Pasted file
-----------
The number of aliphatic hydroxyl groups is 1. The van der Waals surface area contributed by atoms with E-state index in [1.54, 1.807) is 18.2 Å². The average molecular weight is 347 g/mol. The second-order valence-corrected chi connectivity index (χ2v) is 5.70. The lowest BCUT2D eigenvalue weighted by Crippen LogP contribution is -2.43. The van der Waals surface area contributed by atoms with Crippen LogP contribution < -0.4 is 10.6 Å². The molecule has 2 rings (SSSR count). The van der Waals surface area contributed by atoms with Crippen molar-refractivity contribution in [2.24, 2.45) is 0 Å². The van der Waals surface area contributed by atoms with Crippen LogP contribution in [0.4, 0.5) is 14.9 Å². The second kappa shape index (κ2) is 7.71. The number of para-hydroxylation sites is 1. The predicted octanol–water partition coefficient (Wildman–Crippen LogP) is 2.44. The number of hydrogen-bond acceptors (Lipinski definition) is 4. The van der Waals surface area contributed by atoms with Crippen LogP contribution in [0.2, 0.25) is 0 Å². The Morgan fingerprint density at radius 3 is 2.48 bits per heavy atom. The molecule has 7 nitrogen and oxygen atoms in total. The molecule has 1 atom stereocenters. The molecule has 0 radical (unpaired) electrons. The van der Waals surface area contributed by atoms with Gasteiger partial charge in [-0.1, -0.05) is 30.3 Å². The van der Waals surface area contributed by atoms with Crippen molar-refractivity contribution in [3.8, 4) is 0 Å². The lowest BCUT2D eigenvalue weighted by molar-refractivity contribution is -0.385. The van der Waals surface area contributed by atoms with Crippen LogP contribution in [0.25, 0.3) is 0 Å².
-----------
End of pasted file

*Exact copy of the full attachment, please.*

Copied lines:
The number of aliphatic hydroxyl groups is 1. The van der Waals surface area contributed by atoms with E-state index in [1.54, 1.807) is 18.2 Å². The average molecular weight is 347 g/mol. The second-order valence-corrected chi connectivity index (χ2v) is 5.70. The lowest BCUT2D eigenvalue weighted by Crippen LogP contribution is -2.43. The van der Waals surface area contributed by atoms with Crippen LogP contribution < -0.4 is 10.6 Å². The molecule has 2 rings (SSSR count). The van der Waals surface area contributed by atoms with Crippen molar-refractivity contribution in [2.24, 2.45) is 0 Å². The van der Waals surface area contributed by atoms with Crippen LogP contribution in [0.4, 0.5) is 14.9 Å². The second kappa shape index (κ2) is 7.71. The number of para-hydroxylation sites is 1. The predicted octanol–water partition coefficient (Wildman–Crippen LogP) is 2.44. The number of hydrogen-bond acceptors (Lipinski definition) is 4. The van der Waals surface area contributed by atoms with Crippen LogP contribution in [0.2, 0.25) is 0 Å². The Morgan fingerprint density at radius 3 is 2.48 bits per heavy atom. The molecule has 7 nitrogen and oxygen atoms in total. The molecule has 1 atom stereocenters. The molecule has 0 radical (unpaired) electrons. The van der Waals surface area contributed by atoms with Gasteiger partial charge in [-0.1, -0.05) is 30.3 Å². The van der Waals surface area contributed by atoms with Crippen molar-refractivity contribution in [3.8, 4) is 0 Å². The lowest BCUT2D eigenvalue weighted by molar-refractivity contribution is -0.385. The van der Waals surface area contributed by atoms with Crippen LogP contribution in [0.25, 0.3) is 0 Å².